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Mol Cell Proteomics. 2007 Dec;6(12):2088-99. Epub 2007 Aug 14.

Endogenous phosphotyrosine signaling in zebrafish embryos.

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Department of Biomolecular Mass Spectrometry, Bijvoet Center for Biomolecular Research and Utrecht Institute for Pharmaceutical Sciences, Utrecht University, Sorbonnelaan 16, 3584 CA Utrecht, The Netherlands.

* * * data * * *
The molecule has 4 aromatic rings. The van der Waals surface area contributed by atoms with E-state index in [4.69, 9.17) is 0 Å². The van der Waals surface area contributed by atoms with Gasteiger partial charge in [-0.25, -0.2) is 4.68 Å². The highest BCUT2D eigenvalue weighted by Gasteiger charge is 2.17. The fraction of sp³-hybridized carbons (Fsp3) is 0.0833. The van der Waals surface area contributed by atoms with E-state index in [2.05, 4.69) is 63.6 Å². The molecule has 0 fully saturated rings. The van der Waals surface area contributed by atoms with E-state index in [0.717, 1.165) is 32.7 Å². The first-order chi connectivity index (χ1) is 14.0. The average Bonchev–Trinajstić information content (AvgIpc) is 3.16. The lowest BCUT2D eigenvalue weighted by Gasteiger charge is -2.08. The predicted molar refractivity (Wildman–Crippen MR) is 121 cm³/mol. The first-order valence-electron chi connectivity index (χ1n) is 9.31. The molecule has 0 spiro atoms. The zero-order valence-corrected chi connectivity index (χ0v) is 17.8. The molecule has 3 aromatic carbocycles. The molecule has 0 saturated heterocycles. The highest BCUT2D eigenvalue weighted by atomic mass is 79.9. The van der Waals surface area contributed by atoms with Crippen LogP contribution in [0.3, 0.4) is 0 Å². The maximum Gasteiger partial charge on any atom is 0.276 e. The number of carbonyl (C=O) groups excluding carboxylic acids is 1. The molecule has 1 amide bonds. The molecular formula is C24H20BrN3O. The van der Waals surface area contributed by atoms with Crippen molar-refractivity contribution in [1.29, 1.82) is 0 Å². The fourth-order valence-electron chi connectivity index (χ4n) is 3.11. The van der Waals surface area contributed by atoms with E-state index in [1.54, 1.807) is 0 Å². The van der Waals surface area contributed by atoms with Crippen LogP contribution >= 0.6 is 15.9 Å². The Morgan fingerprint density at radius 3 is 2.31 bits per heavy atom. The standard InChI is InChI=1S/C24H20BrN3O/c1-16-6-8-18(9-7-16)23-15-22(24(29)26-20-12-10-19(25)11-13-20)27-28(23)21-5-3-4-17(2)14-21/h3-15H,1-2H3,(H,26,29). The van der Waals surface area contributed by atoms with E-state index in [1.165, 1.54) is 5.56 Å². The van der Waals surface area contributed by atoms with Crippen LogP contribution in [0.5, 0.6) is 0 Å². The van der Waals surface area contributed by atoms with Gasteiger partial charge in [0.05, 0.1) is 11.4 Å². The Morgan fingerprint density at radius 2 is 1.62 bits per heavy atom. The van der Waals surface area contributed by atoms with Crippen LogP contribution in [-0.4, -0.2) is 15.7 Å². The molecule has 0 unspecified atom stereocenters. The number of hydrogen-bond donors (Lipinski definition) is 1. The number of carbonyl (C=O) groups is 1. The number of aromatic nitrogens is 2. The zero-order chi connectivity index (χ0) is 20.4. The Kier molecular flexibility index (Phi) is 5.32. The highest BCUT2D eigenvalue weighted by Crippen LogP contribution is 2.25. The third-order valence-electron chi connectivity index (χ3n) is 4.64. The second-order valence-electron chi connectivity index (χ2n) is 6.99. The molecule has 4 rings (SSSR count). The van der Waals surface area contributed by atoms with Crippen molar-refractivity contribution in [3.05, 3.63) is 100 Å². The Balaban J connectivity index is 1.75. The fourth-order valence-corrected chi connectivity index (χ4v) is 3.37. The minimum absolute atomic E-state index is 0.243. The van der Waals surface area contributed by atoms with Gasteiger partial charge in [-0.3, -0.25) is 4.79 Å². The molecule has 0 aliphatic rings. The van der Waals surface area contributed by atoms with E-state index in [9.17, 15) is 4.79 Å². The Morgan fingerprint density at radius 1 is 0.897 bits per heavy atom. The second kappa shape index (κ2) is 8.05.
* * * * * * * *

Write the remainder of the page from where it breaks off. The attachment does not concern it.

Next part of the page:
In the developing embryo, cell growth, differentiation, and migration are strictly regulated by complex signaling pathways. One of the most important cell signaling mechanisms is protein phosphorylation on tyrosine residues, which is tightly controlled by protein-tyrosine kinases and protein-tyrosine phosphatases. Here we investigated endogenous phosphotyrosine signaling in developing zebrafish embryos. Tyrosine phosphorylated proteins were immunoaffinity-purified from zebrafish embryos at 3 and 5 days postfertilization and identified by multidimensional LC-MS. Among the identified proteins were tyrosine kinases, including Src family kinases, Eph receptor kinases, and focal adhesion kinases, as well as the adaptor proteins paxillin, p130Cas, and Crk. We identified several known and some unknown in vivo tyrosine phosphorylation sites in these proteins. Whereas most immunoaffinity-purified proteins were detected at both developmental stages, significant differences in abundance and/or phosphorylation state were also observed. In addition, multiplex in vitro kinase assays were performed by incubating a microarray of peptide substrates with the lysates of the two developmental stages. Many of the in vivo observations were confirmed by this on-chip in vitro kinase assay. Our experiments are the first to show that global tyrosine phosphorylation-mediated signaling can be studied at endogenous levels in complex multicellular organisms.

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